I don’t think it is very different from what others do. I go to work in the morning, I switch on my computer. In fact I arrive at work rather late. My office is in Stanford, California. There is a joke that, “Astronomers do it at night.” We are not early birds. I arrive at the office between 10 and 11 o’clock in the morning and, depending on how much work I have to do and how much inspiration I have, I stay there until 6 or 8 pm. Most of the time I analyze data and do programming on the computer. Currently, I am also coordinating some PhD students. I am not a professor yet but some of my ideas turned into projects that these students are working on. Officially, they are the students of my teacher, Stanford professor Steve Allen, who is one of the top experts in cosmology, but I guide and coordinate them.
How were you recruited by the Japanese Space Agency?
Actually, I am already part of the team working on the launch of this satellite. It is an international team of about 200 people. This is a collaboration between NASA and the Japanese Space Agency, the latter being the main financer. To get this position in Japan, I submitted my application, just as with NASA, and I received an offer. In fact, I will be spending half of my time in Japan and the other half at Stanford, because they are collaborating on this project. I will be the link between the two institutes. In Japan, I will be working at the headquarters of the Japanese Space Agency.
What will your responsibilities be?
The main thing to figure out is what this satellite will observe when it is launched. Each satellite goes through a performance verification phase when we must check the main targets the satellite will observe to fully prove its observation capabilities. I will probably be in charge of simulating these observations in advance to find the most advantageous target to study, which will produce the most interesting scientific results, and how much observation time we need to measure the features we are interested in. Most of the satellite is already built, and now we are in the stage of integrating the components. It is built for a certain capability: this is a spectral resolution that is between 100 and 1,000 times better than the spectral resolution of satellites in the past. We now have to decide what the most interesting targets are.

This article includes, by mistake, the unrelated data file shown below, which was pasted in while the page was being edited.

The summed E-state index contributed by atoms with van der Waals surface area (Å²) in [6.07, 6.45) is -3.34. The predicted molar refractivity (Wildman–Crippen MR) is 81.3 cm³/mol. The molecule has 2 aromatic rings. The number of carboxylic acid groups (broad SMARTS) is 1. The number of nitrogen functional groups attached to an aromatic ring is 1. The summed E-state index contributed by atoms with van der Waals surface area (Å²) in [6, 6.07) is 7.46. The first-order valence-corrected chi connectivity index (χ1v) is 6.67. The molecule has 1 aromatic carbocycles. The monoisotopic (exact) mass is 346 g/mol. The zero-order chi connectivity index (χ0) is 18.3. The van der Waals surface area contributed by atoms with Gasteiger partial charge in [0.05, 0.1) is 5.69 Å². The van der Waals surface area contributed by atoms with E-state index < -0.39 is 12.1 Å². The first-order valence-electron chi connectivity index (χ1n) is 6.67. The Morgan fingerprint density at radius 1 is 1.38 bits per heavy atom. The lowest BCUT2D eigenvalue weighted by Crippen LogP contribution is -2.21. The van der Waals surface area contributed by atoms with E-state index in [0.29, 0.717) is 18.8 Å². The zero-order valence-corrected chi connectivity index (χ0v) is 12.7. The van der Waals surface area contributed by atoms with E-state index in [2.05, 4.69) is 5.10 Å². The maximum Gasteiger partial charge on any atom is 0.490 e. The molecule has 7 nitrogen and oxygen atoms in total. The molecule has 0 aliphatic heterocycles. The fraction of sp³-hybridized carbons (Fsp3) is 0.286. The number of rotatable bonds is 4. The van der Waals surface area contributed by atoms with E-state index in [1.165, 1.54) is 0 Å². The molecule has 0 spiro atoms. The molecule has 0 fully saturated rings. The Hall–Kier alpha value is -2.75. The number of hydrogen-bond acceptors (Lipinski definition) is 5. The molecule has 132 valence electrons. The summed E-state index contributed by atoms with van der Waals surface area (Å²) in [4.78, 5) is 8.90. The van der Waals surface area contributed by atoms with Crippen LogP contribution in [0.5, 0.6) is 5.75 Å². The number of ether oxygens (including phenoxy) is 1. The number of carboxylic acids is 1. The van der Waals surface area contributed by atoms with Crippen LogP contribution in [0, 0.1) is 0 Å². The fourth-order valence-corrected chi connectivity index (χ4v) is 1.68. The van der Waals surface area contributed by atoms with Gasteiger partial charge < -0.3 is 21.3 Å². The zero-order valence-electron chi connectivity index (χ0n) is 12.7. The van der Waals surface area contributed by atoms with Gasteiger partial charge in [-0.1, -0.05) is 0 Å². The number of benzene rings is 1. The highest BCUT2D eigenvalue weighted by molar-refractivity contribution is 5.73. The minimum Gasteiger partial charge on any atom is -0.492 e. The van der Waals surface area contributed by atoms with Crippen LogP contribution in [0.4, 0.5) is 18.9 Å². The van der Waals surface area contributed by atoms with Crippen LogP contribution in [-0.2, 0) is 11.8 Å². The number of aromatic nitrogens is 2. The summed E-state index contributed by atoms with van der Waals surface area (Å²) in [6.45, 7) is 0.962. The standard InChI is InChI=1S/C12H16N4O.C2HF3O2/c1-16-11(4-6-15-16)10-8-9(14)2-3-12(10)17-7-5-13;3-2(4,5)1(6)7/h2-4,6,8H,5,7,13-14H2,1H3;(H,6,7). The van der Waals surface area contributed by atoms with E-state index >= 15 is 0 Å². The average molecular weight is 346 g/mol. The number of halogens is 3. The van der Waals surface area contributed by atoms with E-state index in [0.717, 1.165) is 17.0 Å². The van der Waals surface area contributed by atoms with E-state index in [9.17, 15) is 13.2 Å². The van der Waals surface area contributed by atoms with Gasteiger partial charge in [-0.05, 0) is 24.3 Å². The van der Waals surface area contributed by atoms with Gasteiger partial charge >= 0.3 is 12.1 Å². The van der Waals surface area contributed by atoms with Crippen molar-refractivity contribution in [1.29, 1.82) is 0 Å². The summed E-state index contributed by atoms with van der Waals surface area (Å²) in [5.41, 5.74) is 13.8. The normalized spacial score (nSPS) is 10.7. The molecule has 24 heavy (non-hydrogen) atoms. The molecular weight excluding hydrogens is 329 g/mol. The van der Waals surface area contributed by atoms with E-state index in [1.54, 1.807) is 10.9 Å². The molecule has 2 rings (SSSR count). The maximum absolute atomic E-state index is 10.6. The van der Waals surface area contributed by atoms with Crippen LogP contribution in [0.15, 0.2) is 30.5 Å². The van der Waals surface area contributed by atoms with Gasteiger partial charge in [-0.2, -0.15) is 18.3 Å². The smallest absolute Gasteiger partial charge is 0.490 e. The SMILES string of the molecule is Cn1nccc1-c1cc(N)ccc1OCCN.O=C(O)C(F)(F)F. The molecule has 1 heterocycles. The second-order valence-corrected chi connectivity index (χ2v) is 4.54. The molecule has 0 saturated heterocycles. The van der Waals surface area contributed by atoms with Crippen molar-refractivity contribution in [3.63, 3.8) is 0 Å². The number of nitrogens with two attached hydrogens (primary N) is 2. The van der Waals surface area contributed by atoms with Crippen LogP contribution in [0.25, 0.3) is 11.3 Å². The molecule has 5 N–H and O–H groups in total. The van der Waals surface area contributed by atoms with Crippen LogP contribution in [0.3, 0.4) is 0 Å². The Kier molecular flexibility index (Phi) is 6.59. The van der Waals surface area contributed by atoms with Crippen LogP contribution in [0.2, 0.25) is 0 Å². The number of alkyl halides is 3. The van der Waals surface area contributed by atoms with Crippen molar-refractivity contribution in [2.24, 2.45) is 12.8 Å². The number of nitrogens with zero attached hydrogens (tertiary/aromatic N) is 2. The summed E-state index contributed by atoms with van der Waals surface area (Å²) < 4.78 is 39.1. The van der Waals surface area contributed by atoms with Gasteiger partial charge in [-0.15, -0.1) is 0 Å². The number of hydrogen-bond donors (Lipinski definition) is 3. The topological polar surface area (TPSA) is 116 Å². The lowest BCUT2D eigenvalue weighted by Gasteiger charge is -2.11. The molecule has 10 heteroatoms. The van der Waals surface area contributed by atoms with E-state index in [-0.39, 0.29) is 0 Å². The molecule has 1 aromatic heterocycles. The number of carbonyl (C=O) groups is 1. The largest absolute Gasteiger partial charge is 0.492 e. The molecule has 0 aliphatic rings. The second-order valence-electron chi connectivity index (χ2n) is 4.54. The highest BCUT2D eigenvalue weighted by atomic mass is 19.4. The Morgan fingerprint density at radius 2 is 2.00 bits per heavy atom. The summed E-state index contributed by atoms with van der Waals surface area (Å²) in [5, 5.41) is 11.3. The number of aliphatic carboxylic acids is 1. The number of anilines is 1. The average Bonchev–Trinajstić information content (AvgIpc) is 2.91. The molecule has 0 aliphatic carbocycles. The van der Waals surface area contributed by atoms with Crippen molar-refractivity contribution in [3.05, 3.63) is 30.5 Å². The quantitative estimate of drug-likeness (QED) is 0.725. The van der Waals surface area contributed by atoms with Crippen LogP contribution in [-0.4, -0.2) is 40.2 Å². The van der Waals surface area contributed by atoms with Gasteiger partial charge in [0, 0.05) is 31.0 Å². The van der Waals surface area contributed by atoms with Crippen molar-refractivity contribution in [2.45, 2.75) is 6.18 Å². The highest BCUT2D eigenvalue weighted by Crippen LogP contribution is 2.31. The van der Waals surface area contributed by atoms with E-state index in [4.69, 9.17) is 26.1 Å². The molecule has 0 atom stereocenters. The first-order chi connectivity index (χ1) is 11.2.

Do you find it challenging to move to a new environment?
Each time I move, I anticipate that it will be hard for me to adapt and I wonder if I will manage to find a group of such extraordinary friends. Most of my friends are European, and there are also a few Americans. But from my own experience, every time I have taken this step, it was very easy for me to adjust. I try not to let fear get the better of me.
Do you still have time for hobbies?
I have many hobbies. Sport is very important. I practice ballroom dancing at competitive level. In the latest competition my partner and I qualified for the national stage of the dance event.
CV Aurora Simionescu
- currently, Einstein Postdoctoral Fellow at the Kavli Institute for Particle Astrophysics and Cosmology, Stanford University (since September 2009)
- awarded the title Dr. rer. nat. summa cum laude by the Ludwig Maximilians University Munich for her dissertation on: AGN-ICM interaction in nearby cool core clusters: energetics and transport processes (June 2009)
- member of the NASA peer review panel for the Hubble Space Telescope Target Allocation Committee.
- Bachelor of Science title awarded by the International University Bremen, Germany (now Jacobs University Bremen) (June 2005)
- undergraduate student of Physics and Geosciences and Astrophysics at the International University Bremen, Germany. (August 2002-June 2005)
- spent nine months as Soros Foundation/ASSIST scholar at Deerfield Academy, Deerfield, Massachusetts, USA (August 2000-June 2001)